during the night.  That was very, very good.  And fan, I have good pictures from this also.  [INAUDIBLE] Koreana.  It was, uh, up there.  I took picture of the [NOISE] and in my  home I have two mountains


and one mountain is the mountain behind [INAUDIBLE] Koreana.  And the stones there is from Korea.

I:          Hm.

N:        And two more for my, other people, uh,  But it’s stones.  So I, I am always taking quite a and you, you wouldn’t believe it, but I’m crazy, must be because to, today I’m looking


and I’m looking in the stones there and [INAUDIBLE] No, I really do that.

I:          Um hm.  Are you proud serving Korea?

N:        Yes, I am.  And you used the word proud.  Yes, I’m proud.  But mostly thankful.


I:          We are the ones should thank you and your many men and women who came to Korea to help us at the time.  So what do you think is the important thing that we need to remember about this relationship between Norway and Korea?

N:        It’s, uh, hard to say.


We have been speaking about NORMASH [INAUDIBLE] and I think the Norwegian people should know that we had been there in NORMASH.  I, I think that they could be very, very good

I:          Um hm.

N:        even important.  And other things that we are a seafaring country together with Korea

I:          Um hm.


N:        And I’m driving a Hyundai.  The first Hyundai 13 years, and I, and that’s a [NOISE] because I, something.  But no problem in, in those 13 years with a Hyundai.

I:          Huh.

N:        Today I have a Hyundai, 20 or I 20 or

I:          Yeah.

N:        Yeah.  And, uh,


the policeman along with[INAUDIBLE – GESTURE]

I:          Next  year will be the 70th anniversary

N:        Yes.

I:          of the breakout of the Korean War

N:        Yes.

I:          And that’s why we are doing this.  It’s a special, uh, interview series for Ministry of Patriots and Veterans Affairs

N:        Yes.

I:          And this is the Korean Embassy

N:        Yes.

I:          in Norway, the Ambassador Nam and all the people here really helped.


And, for this project.  So do you have any special message to the Korean people who are witnessing 70 years of anniversary and we are still technically at war.  Do you have any special message to the Korean people?

N:        The main message must be take care of your


very, very good and fine history.  That’s, um, a very, very important.  You have to do that.

I:          Um hm.

N:        And I should also like to say that take care of the countries around you and in the world all over.

I:          Um hm.

N:        I, I should say that because you have so


much to give them.

I:          Very good.  Very important.  And we’ve been talking almost 1 ½ hours already.

N:        Oh.

I:          But do you have any other story that you want to share with us?  Any other story that you want to tell, anything that you think you should tell?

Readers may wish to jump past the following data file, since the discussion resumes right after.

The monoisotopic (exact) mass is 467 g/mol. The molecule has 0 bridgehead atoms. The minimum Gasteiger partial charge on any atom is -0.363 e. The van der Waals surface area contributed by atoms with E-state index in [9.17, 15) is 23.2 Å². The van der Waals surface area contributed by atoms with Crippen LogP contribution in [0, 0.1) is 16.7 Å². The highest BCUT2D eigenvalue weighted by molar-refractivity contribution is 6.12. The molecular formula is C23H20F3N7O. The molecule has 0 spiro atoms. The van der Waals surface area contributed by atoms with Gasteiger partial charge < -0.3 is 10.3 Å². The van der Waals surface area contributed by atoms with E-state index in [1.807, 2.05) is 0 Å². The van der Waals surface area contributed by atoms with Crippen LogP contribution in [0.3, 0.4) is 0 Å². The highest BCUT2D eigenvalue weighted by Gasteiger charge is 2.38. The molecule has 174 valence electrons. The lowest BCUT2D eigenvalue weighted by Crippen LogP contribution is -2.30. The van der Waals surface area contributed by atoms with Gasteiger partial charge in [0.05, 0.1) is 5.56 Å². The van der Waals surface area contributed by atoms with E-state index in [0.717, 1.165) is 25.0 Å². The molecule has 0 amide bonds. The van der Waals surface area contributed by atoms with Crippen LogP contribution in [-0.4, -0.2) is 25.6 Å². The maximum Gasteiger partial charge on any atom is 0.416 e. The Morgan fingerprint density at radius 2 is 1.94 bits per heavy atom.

N:        I, I, I don’t understand [STAMMERS]


I:          There are too many, right?

N:        Yes, yes, quite true because when you see the pictures here, it, it’s so much the Korean flag, yes.  That’s a very good history.  And here is, is my, we have been quite a lot of and now [INAUDIBLE] yes sir.


One of the pictures here is [INAUDIBLE]

I:          Um.

N:        And she was coming, she was coming to our barbed wire fence nearly every day

I:          Uh huh

N:        [INAUDIBLE] because her mother living in the stone hut there


maybe in, um, but more maybe in washing or something.  And always she got  a little  maybe money, food or whatever.  And then they asked [KIM YUNG YUNG]

I:          Um.

N:        what should I tell [KUN]?  I want to tell her something very nice and happy and good

I:          Um.

N:        she wants her mother.

I:          Um.

N:        Well, and what should I say?  Oh, you should say [INAUDIBLE]

I:          Whoa!


N:        I didn’t know what.  And that is just the same all over the world.  I have been to Gaza

I:          Um.

N:        And what the people around there told us, you, you wouldn’t believe it. [GESTURE] Fantastic.  But [INAUDIBLE]

I:          [INAUDIBLE]

N:        And I, I remember her coming, uh, very, very, uh, at the board and [INAUDIBLE]


And then I said [INAUDIBLE], and she screamed.  And then back again.  I, I did many more peoples.

I:          Nils, I think you’re really in, in love with Korean people.

N:        Yes, I am.

I:          And I, I must say that that is the spirit of Norway and humanitarian aids, and you are doing that,


and you still doing that for many other countries.  But, um, on behalf of Korean nation, I want to thank you and all other people who served in Norway MASH unit, not just as a doctor or nurse but as also Guardsmen, drivers and cook and, and priest as you mentioned.  And that’s the whole story of NORMASH.  So I’m sorry.  I wish that I had more time to hear from you more about this stories.


But I think we must end it now here.  But we are going to make it as a teaching material for the teachers here in Norway so that they can talk more about you, and we have, uh, so many resources here you already published a book.  So we going to use that, too.  But I also want to thank, uh, Korean Embassy here in Nor, Norway to arrange all these things and providing the ven, beautiful venue.


So thank you again, Nils.

N:        Thank you very much for what you have said, what you have done, and I said [INAUDIBLE]

I:          [INAUDIBLE]

N:        Yes.

I:          Thank you, sir.  Beautiful.



[End of Recorded Material]